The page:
10 special things to do to support someone with cancer

10 special things to do to support someone with cancer

People are often uncomfortable about what to say or do in the face of suffering. But simple acts of kindness and support can help someone thrive through cancer and beyond treatment. Specific types of kindness from both the community and medical team even improves patients’ outcomes.

Yet, many people – most of them women – don’t ask for help. How can we help? We can provide community. Many people living with cancer feel that getting cancer also means finding a community, and as a form of therapy.

Here are the 10 simple kindnesses you can do to support your friend or family member through a difficult time.

  1. Make a meal. Offers of food and meals for the entire family are extremely helpful. Cancer patients are physically exhausted because of treatments and medical appointments. They may be anxious they are not providing nutritious meals for their children and themselves. Ask about food preferences and any allergies. You can set up a meal train, and alert your friends. But remember to respect the person’s privacy, and do not add people to the meal train list without asking first. Additionally, too much food can also be stressful, especially if the family is concerned about waste, so make sure to coordinate meals and drop-off times.
  2. Ask exactly what she needs. Specific offers of help are more useful than a general offer of, “Call me if you need anything.” Chances are, she won’t call. A better way is to say, “I’m off Tuesday, what can I do for you? Or, “I’m at the supermarket, what can I pick up for you?”
  3. Offer rides to medical appointments, or carpools for their children. People hesitate to ask, but knowing their children are safely driven home is very comforting, and also gives them that extra time to rest so they appear strong for their children.
  4. Offer to walk with her. The latest research confirms that a walk relieves fatigue from treatments even better than medications to treat fatigue. A 15-minute walk does wonders.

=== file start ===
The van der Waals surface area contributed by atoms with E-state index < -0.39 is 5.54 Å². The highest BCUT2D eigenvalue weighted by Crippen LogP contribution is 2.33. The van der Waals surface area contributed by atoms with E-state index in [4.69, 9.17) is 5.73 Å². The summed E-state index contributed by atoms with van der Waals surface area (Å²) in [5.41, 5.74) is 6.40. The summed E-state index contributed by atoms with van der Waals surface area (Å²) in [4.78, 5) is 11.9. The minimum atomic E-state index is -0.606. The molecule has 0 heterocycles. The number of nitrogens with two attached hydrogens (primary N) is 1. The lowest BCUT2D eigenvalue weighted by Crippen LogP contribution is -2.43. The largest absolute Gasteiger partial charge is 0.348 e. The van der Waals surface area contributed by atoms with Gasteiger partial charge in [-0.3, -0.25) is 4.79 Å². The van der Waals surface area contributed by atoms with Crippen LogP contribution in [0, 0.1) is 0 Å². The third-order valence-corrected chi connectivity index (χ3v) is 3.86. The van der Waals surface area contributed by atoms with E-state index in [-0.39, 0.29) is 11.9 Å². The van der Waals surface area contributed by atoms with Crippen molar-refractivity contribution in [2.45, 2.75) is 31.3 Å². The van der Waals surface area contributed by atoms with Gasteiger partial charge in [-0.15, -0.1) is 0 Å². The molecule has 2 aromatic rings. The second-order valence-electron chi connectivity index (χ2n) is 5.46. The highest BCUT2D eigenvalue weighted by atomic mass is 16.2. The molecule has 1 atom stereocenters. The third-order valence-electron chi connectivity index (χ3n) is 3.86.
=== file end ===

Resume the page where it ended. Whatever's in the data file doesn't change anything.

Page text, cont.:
5. Shampoo her hair. One cancer patient told me the best act of kindness done for her was a friend who came over and washed her hair. She felt refreshed and rejuvenated, and is convinced it helped her heal after surgery.
  6. Give her space and comfort when you visit. She may need a good cry, to be angry, or simply be. Visit only after asking permission. Visits can be very helpful, but drop ins are not always appreciated, and may be an intrusion.
  7. Offer the spouse or caregiver help too. Caregiver stress can be high, given that they are expected to support the patient both physically and mentally. Some of these new roles may not be familiar to them, and can be exhausting. Refer them to Sharsheret’s Family Focus program so that they can get the support they need.
  8. Movies, books, and any distractions are appreciated. Humor, trashy novels, and mysteries, are all OK. So are books by survivors and health professionals with accurate, science-backed content, books on spiritual subjects, and mindful living.
  9. Offer to go with her to a medical appointment and take notes for her. Patients are overwhelmed with decisions about medical treatments during an emotional time.
  10. Finally, it’s OK to sit with her and be silent.  You can simply sit with her and be a source of comfort. Patients are sometimes too tired to talk, but do appreciate the company.

Kindness also extends to medical care. Studies now show kindness can have a larger effect than the statistical significance of taking aspirin to reduce heart attacks. Kindness leads to quicker healing, lessened anxiety and pain, lower blood pressure, and less time in the hospital. Six types of kindness have been identified as the best path to helping patients heal, according to Leonard L. Berry, University Distinguished Professor of Marketing at the Texas A&M University Mays Business School and senior fellow at the not-for-profit Institute for Healthcare Improvement in Cambridge, Mass.

The six types of kindnesses from medical providers for cancer care include:

  • Deep listening.
  • Empathy for the patient with cancer.
  • Generous efforts that go beyond what patients and families expect.
  • Timely care using a variety of tools and systems that reduce stress and anxiety.
  • Gentle honesty.
  • Support for family caregivers.

Community is the ideal way to give comfort and support in cancer care. People in treatment for cancer benefit from acts of kindness by healing better, and healing faster. It’s not surprising that acts of kindness also benefit the person who offers the kindness, just as much as the cancer patient.

Tamar Rothenberg, MS, RDN, is a Registered Dietitian and owner of a private practice, Nutrition Nom Nom. She focuses on plant-based and post-cancer nutrition, and is on the speaker’s bureau for Sharsheret in Los Angeles, CA. She is Adjunct Professor at Touro College, Los Angeles.